For those of us who adore gardening and cannot wait to get our hands in the dirt in the spring, at the first signs of warmer weather we rush out to our local nursery to load upon beautiful plants and fragrant herbs. If we do our homework beforehand, we can avoid a carload of plants that are either hard to maintain or don’t have a chance in withstanding the very hot and very dry South Georgia climate. In this type of weather, anything not covered by shade or built to withstand the sun’s baking will be a waste of our hard-earned money and precious time. Every plant needs three things – fertilizing, weeding, and watering. Fortunately, those little tags on each plant is a wealth of knowledge and can help guide your decisions. Here are some great heat tolerant plants that are low maintenance and can hold their own against Mother Nature!
Lantana likes it hot and humid, and grows best in moist, well-draining soil (but can withstand drought conditions). It thrives in the sun, especially afternoon sun, and blooms year-round in tight clusters of red, orange, yellow, pink, or white. The flowers are ideal for planting along the perimeters of vegetable gardens, as they’re irresistible to bees, butterflies, and hummingbirds. Place them near crops that need to be pollinated, such as squash and melons.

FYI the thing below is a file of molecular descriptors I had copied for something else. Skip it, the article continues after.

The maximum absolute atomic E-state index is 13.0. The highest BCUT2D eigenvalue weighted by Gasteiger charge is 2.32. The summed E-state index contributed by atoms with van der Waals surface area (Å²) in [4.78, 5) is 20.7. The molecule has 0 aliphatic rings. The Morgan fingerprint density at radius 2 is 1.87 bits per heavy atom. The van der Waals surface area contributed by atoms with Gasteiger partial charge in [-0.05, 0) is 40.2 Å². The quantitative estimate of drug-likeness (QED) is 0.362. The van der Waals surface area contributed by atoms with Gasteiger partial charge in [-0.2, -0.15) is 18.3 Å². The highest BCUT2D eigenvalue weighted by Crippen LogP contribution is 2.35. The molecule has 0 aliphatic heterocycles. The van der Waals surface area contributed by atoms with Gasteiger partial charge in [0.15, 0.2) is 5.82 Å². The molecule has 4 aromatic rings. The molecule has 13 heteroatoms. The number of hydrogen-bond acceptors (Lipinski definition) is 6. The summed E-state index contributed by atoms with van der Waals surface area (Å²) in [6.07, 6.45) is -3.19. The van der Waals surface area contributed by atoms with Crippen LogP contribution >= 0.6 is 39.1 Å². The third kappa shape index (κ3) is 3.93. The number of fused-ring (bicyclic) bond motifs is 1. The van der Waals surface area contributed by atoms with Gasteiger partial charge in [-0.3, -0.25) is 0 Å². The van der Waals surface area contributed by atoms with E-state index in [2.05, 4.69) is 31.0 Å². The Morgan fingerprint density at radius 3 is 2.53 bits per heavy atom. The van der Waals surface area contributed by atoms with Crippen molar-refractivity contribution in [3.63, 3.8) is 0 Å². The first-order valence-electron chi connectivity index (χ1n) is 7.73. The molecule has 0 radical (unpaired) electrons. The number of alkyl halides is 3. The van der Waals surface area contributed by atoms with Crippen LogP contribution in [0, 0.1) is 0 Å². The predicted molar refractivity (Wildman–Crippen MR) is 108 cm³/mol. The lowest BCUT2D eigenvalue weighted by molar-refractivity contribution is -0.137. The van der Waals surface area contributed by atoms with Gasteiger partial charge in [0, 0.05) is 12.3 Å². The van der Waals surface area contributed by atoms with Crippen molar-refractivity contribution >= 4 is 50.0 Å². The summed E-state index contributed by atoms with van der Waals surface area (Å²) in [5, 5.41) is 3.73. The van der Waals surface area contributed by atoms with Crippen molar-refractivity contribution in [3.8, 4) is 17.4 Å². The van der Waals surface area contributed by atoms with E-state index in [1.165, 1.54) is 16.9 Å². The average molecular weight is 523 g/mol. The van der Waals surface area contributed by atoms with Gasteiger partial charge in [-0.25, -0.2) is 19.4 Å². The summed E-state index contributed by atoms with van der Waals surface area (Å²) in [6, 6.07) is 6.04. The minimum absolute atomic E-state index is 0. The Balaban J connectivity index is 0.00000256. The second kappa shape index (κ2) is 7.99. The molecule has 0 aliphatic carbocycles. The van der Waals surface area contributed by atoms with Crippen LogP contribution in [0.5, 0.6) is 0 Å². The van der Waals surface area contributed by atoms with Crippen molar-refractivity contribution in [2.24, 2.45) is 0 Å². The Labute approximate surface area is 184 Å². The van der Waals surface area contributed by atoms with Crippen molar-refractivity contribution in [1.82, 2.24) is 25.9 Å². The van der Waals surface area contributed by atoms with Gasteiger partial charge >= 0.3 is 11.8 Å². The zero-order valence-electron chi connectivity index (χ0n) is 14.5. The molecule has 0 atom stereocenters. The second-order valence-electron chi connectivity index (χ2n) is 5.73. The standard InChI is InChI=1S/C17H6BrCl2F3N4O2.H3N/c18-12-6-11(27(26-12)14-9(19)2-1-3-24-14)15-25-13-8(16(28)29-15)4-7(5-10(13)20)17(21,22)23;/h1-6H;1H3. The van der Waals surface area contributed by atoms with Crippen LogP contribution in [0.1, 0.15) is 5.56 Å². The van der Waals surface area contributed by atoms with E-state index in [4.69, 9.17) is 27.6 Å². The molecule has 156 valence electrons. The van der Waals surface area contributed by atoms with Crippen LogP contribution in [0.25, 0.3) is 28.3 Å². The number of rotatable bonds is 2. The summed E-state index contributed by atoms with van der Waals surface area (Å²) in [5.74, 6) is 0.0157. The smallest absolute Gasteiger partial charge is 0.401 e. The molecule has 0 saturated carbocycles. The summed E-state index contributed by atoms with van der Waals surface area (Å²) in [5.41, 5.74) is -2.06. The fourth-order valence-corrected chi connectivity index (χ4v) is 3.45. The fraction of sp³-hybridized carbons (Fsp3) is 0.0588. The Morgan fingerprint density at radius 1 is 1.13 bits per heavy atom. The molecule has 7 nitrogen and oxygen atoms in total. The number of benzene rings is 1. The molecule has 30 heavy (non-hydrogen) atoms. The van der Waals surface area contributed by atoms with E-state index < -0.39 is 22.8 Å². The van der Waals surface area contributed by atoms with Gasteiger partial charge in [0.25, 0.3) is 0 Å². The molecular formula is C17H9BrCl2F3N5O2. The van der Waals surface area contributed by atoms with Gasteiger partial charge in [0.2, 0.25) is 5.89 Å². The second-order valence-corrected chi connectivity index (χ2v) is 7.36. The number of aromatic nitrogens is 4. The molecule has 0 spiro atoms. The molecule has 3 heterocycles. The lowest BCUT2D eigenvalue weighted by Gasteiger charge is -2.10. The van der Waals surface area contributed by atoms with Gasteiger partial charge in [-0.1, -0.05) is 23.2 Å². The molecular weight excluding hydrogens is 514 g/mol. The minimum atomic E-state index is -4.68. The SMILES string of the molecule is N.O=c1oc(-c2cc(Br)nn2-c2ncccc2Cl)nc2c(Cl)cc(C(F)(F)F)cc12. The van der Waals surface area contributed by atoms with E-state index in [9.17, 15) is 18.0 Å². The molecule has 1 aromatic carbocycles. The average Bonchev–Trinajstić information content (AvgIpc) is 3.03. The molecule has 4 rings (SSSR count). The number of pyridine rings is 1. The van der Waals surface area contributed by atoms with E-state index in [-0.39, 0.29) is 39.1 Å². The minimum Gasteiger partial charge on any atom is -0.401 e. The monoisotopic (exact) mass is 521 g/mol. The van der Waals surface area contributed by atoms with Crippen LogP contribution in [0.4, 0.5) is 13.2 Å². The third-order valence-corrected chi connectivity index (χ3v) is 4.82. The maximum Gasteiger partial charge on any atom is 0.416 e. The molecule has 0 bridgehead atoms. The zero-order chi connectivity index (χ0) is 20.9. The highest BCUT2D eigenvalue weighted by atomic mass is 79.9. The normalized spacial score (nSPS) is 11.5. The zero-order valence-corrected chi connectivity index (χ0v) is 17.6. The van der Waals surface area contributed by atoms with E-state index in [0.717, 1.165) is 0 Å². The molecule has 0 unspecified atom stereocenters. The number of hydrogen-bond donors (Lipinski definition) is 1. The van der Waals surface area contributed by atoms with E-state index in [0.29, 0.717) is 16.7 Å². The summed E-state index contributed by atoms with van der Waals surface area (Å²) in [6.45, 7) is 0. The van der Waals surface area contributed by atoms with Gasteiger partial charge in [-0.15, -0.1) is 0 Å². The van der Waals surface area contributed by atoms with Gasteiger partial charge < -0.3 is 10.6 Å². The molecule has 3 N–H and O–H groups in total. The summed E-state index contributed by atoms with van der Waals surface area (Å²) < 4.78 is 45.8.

Lemon Verbena is a hardy, sun-loving herb hails from South America but is now grown around the world. It’s said that in summer, Victorian women used to find relief from the sweltering heat by packing lemon verbena leaves in their handkerchiefs and inhaling the sweet, citrusy aroma. Nowadays, you can simply plant lemon verbena near your doors and windows for a whiff of the pleasing scent. Once established, it only needs weekly watering and puts out pretty white flowers in late summer to early fall.
Cosmos are tall, showy annuals with silky, daisy-like flowers that are native to Mexico, able to take the heat and the drought—thus making them ideal for gardens that endure sweltering heat or areas with poor soil. In fact, soil that is too rich will make them weak-stemmed and floppy, so plant them in beds you’ve long neglected if you want to inject a lot of color in your space with little to no maintenance.
Marigolds appear on almost every list of ideal warm-weather flowers, and for good reason: they’re classic, easy to grow, come in cheerful tones of orange and yellow, and bloom in summer and fall when many other plants are griping about the heat. Plant them in well-draining soil in full sun, and water well at the root zone, allowing the soil to dry a bit between watering.
Salvias (also known as sages) are long-blooming, deer-resistant, easy to grow, and easy to care for. Being native to the Mediterranean, salvias are heat-tolerant, prefer full sun, and thrive with minimal summer watering, making them ideal for dry gardens and drought-friendly landscapes. The most eye-catching salvias have masses of showy blue or purple flowers that bloom all summer long and attract a variety of pollinators.
As mild and comfortable as spring can be, we Southern folks know that summer is coming and it is going to hot, sticky, and dry with many days reaching the 100-degree mark by noon. The plants mentioned above can withstand all that while providing beauty to our landscape and little to know work from us. What more could we ask for? So, plant these hardy plants now for bright, cheerful gardens that will make you the envy of the neighborhood!